Hurricane Katrina's Delicious Aftermath in New Orleans Wins an International Award

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Author Amy Cyrex Sins has recently been honored with an international cookbook award from Gourmand World Cookbook Awards. Post-Katrina, award-winning cookbook from the Big Easy gets International attention; features Cajun, Creole, and Louisiana home cooking; famous restaurant recipes; and stories of hope from those who love New Orleans while helping charity in the process.

Ruby Slippers Cookbook, Life, Culture, Family and Food After Katrina by New Orleans author Amy Cyrex Sins has recently been named the recipient of a prestigious Gourmand World Cookbook Award.

The media have called the "Gourmand World Cookbook Awards" the "Oscars" or the "Nobel" of the sector and Sins is honored to be a part of such elite group of culinary professionals. The Gourmand judges reviewed thousands of published cookbooks and chose Ruby Slippers Cookbook by Sins as a winner of the Special Award of the Jury alongside books by Morgan Freeman and Oprah's Chef, Art Smith. Sins received her award during a recent ceremony in Beijing China.

Lush in regional flavor, the 2006 Gourmand Award-Winning Ruby Slippers Cookbook is part recipe book, part photojournal of New Orleans' watery afterlife. Along with recipes, lavish photography, and New Orleans historical tidbits, Sins has written a personal history of surviving the mess left in Katrina's wake, including stories from others who love all that is New Orleans.

After hurricane Katrina, many thought the ability to enjoy fine New Orleans style cooking might be gone forever. Fortunately, the culinary experience tourists and locals alike expect from New Orleans and South Louisiana has been captured in the elegant cookbook. Titled Ruby Slippers Cookbook: Life, Culture, Family and Food After Katrina, the 232-page coffee table style volume is available for sale, enabling food lovers the opportunity to enjoy fabulous New Orleans and Louisiana Cajun and Creole style cuisine at home while also helping a good cause.

Amy Cyrex Sins wasn't close to Hurricane Katrina when it hit, but her beloved house was. Located just steps away from the 17th Street Canal levee break that drained Lake Pontchartrain's waters into the city, the house where Cyrex Sins and her husband lived was utterly destroyed.

Most heartbreaking for the young bride? The loss of her beloved hand-written recipe collection passed from family and friends. Inspired to action after failures to recreate her mother-in-law's buttery, chocolate custard-filled doberge cake, Cyrex Sins began compiling over 130 recipes from family, friends, neighbors, strangers, and favorite New Orleans restaurants.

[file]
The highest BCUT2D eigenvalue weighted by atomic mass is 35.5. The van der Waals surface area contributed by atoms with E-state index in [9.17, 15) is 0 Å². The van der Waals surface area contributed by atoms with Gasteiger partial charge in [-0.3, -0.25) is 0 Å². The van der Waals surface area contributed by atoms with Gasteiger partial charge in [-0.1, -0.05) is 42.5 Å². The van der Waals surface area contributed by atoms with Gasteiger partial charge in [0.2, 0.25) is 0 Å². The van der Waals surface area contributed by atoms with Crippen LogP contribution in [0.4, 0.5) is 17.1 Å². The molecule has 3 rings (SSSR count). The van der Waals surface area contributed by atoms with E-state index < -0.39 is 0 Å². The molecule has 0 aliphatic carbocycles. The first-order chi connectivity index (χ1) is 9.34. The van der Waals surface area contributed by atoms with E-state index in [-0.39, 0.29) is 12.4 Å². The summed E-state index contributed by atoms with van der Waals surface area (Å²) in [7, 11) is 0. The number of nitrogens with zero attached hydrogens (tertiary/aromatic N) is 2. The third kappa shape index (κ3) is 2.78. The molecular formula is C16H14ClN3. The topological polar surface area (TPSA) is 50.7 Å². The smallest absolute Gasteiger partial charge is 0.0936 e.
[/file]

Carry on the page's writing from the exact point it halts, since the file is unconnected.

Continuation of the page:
What resulted was unwitting therapy for her in book form: the Ruby Slippers Cookbook: Life, Culture, Family & Food After Katrina.

At once heartbreaking, mouthwatering, and uplifting, nowhere is the spirit of New Orleans more apparent than in Ruby Slippers. A small step in preserving something all hold dear, Ruby Slippers is a loving homage to the life, food and family that are uniquely New Orleans.

A portion of proceeds from the sales of the Ruby Slippers Cookbook benefits Coalition to Restore Coastal Louisiana, a nonprofit organization set up to preserve wetlands.

Ruby Slippers Cookbook, one of the prestigious 2006 Gourmand World Cookbook Award winners, is turning heads nationally and internationally too! Press coverage includes the Wall Street Journal, National Public Radio, the Times-Picayune, and Epicurious.com

About the Author:
International award winning author, Amy Cyrex Sins is a Loyola University of New Orleans graduate with a degree in communications. She is a cooking enthusiast who spends every free moment in the kitchen creating wonderful meals for friends and family. Amy was inspired to write her first cookbook after the events of Hurricane Katrina ravaged her home and her city. The one thing she lost that was missed most of all was her collection of handwritten recipes passed on from family and friends. Amy believes that her furniture and things are easily replaced, but handwritten recipes are something that are cherished but now lost forever.

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